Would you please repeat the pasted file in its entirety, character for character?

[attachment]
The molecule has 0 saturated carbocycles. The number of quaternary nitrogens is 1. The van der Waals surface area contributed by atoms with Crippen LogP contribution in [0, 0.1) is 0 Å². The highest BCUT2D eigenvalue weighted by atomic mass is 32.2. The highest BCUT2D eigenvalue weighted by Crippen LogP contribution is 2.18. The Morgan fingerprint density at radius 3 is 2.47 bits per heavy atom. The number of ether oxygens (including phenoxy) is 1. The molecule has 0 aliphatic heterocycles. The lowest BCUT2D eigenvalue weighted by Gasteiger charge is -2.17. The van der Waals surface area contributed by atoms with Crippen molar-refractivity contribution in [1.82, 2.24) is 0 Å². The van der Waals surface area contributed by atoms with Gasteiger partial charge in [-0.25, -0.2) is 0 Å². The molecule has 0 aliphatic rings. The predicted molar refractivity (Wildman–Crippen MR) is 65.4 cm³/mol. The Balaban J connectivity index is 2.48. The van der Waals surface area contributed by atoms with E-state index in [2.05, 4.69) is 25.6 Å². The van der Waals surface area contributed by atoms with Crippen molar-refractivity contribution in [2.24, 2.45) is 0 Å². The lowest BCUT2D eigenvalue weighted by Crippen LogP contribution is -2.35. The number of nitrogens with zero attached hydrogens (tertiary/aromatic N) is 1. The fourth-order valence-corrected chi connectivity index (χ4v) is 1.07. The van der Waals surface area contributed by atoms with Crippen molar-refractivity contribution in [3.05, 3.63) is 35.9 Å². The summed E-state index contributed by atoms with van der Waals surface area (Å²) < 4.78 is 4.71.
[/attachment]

The molecule has 0 saturated carbocycles. The number of quaternary nitrogens is 1. The van der Waals surface area contributed by atoms with Crippen LogP contribution in [0, 0.1) is 0 Å². The highest BCUT2D eigenvalue weighted by atomic mass is 32.2. The highest BCUT2D eigenvalue weighted by Crippen LogP contribution is 2.18. The Morgan fingerprint density at radius 3 is 2.47 bits per heavy atom. The number of ether oxygens (including phenoxy) is 1. The molecule has 0 aliphatic heterocycles. The lowest BCUT2D eigenvalue weighted by Gasteiger charge is -2.17. The van der Waals surface area contributed by atoms with Crippen molar-refractivity contribution in [1.82, 2.24) is 0 Å². The van der Waals surface area contributed by atoms with Gasteiger partial charge in [-0.25, -0.2) is 0 Å². The molecule has 0 aliphatic rings. The predicted molar refractivity (Wildman–Crippen MR) is 65.4 cm³/mol. The Balaban J connectivity index is 2.48. The van der Waals surface area contributed by atoms with E-state index in [2.05, 4.69) is 25.6 Å². The van der Waals surface area contributed by atoms with Crippen molar-refractivity contribution in [2.24, 2.45) is 0 Å². The lowest BCUT2D eigenvalue weighted by Crippen LogP contribution is -2.35. The number of nitrogens with zero attached hydrogens (tertiary/aromatic N) is 1. The fourth-order valence-corrected chi connectivity index (χ4v) is 1.07. The van der Waals surface area contributed by atoms with Crippen molar-refractivity contribution in [3.05, 3.63) is 35.9 Å². The summed E-state index contributed by atoms with van der Waals surface area (Å²) < 4.78 is 4.71.